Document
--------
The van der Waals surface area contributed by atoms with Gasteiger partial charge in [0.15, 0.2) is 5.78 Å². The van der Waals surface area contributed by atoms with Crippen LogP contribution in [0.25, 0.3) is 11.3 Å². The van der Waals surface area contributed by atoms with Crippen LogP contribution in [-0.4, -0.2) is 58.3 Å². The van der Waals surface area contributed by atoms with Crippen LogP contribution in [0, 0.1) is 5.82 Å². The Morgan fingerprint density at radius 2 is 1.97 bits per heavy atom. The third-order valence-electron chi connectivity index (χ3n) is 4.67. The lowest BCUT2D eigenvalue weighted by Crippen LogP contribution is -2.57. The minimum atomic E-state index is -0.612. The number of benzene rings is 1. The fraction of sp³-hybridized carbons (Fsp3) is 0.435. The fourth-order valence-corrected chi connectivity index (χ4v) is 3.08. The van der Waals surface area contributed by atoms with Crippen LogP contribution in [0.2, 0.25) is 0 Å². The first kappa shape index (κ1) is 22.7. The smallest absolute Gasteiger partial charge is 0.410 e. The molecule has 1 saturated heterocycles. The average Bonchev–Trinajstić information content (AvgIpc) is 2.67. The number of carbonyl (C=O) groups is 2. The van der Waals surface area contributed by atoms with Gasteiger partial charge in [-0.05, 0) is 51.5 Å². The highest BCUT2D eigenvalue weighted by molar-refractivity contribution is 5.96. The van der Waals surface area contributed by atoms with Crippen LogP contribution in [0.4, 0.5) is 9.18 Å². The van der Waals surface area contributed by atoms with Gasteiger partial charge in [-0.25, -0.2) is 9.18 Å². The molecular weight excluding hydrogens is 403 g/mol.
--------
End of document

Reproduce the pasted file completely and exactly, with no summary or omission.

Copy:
The van der Waals surface area contributed by atoms with Gasteiger partial charge in [0.15, 0.2) is 5.78 Å². The van der Waals surface area contributed by atoms with Crippen LogP contribution in [0.25, 0.3) is 11.3 Å². The van der Waals surface area contributed by atoms with Crippen LogP contribution in [-0.4, -0.2) is 58.3 Å². The van der Waals surface area contributed by atoms with Crippen LogP contribution in [0, 0.1) is 5.82 Å². The Morgan fingerprint density at radius 2 is 1.97 bits per heavy atom. The third-order valence-electron chi connectivity index (χ3n) is 4.67. The lowest BCUT2D eigenvalue weighted by Crippen LogP contribution is -2.57. The minimum atomic E-state index is -0.612. The number of benzene rings is 1. The fraction of sp³-hybridized carbons (Fsp3) is 0.435. The fourth-order valence-corrected chi connectivity index (χ4v) is 3.08. The van der Waals surface area contributed by atoms with Crippen LogP contribution in [0.2, 0.25) is 0 Å². The first kappa shape index (κ1) is 22.7. The smallest absolute Gasteiger partial charge is 0.410 e. The molecule has 1 saturated heterocycles. The average Bonchev–Trinajstić information content (AvgIpc) is 2.67. The number of carbonyl (C=O) groups is 2. The van der Waals surface area contributed by atoms with Gasteiger partial charge in [-0.05, 0) is 51.5 Å². The highest BCUT2D eigenvalue weighted by molar-refractivity contribution is 5.96. The van der Waals surface area contributed by atoms with Crippen LogP contribution in [0.4, 0.5) is 9.18 Å². The van der Waals surface area contributed by atoms with Gasteiger partial charge in [-0.25, -0.2) is 9.18 Å². The molecular weight excluding hydrogens is 403 g/mol.